Urban Planning and Violence

This paper argues that exclusion and violence are imprinted on the social and spatial fabric of cities and neighbourhoods, and that social and political divides are often manifest in the control and policing of public space. Urban violence has many drivers and manifestations. However, the challenge is how to retrofit cities once violence takes hold, and to examine whether urban planning has a role in recovery. Can urban planning breed a new transparency and confidence that breaks embedded exclusionary urban management practices, and create new spaces of engagement, or is urban planning a root cause of the problems?

Colonising the Slum

Significant continuities and critical shifts in the forms, intensity, sources and instruments of violence have taken place since the 1990s when a number of changes were brought about in land markets of Mumbai. This paper views the impact of these shifts and the violence/s embedded therein along the state–market axis. Intense everyday violence enhances insecurity among residents, women and young girls in particular in highly complex ways. However, far from being passive victims of this violence/s they are engaged in highly creative struggles to confront the multi-institutional injustices experienced by them.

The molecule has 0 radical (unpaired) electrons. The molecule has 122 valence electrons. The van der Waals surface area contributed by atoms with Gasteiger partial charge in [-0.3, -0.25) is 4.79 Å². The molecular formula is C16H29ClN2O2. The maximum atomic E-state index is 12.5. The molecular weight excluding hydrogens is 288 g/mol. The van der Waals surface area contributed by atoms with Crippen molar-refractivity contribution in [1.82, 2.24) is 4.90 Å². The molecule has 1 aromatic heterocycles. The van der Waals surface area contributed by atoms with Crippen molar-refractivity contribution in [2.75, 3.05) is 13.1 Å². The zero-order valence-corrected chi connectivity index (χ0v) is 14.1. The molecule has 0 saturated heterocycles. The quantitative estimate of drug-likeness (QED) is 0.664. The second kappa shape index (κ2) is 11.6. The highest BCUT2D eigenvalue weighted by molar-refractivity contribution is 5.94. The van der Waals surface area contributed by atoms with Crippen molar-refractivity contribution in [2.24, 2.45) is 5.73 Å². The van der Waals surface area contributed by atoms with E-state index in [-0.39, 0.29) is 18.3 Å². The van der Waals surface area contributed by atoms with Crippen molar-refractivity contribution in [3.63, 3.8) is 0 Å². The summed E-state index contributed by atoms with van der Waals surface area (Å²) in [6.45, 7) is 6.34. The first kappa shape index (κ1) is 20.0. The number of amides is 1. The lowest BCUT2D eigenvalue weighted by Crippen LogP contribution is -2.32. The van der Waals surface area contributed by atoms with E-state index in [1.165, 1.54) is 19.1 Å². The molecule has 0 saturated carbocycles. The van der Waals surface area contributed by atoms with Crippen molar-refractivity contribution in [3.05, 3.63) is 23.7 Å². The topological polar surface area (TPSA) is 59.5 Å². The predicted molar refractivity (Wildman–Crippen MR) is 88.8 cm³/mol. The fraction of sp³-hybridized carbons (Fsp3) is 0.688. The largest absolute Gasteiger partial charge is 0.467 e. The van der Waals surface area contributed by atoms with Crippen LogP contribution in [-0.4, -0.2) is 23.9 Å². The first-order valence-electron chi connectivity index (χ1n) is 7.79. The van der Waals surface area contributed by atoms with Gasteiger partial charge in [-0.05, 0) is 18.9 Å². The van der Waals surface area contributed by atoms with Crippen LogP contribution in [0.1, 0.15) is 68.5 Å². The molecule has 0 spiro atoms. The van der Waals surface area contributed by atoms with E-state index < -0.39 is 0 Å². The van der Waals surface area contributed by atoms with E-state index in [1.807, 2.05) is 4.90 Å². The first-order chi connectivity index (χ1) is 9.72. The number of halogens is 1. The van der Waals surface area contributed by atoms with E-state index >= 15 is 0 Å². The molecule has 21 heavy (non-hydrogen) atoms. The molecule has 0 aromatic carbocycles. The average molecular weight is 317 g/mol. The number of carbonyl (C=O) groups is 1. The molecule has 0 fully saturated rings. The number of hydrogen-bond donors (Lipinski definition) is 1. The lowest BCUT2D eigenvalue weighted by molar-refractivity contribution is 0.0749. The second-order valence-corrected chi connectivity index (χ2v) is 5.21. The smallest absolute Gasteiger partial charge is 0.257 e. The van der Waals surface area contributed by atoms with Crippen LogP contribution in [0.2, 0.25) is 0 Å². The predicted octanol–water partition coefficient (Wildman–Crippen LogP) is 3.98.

The Violence of Worlding

Over the last two decades, the state-led production of space, as part of worlding cities, has introduced new structural violences into the lives of poor groups in Durban, Mumbai and Rio de Janeiro, and has met with resistance. Three main mechanisms have been adopted to produce space—infrastructure and mega-projects, redevelopment, and creating exception regimes for “slums.” The nature of the state that enacts structural violence through worlding processes is simultaneously “strong” and “weak.” It is strong in its bid to open up new spaces for capital accumulation that integrate specific economic circuits, classes and groups “globally,” while weak in its responsibility to protect and strengthen the life chances and claims of poor groups/spaces.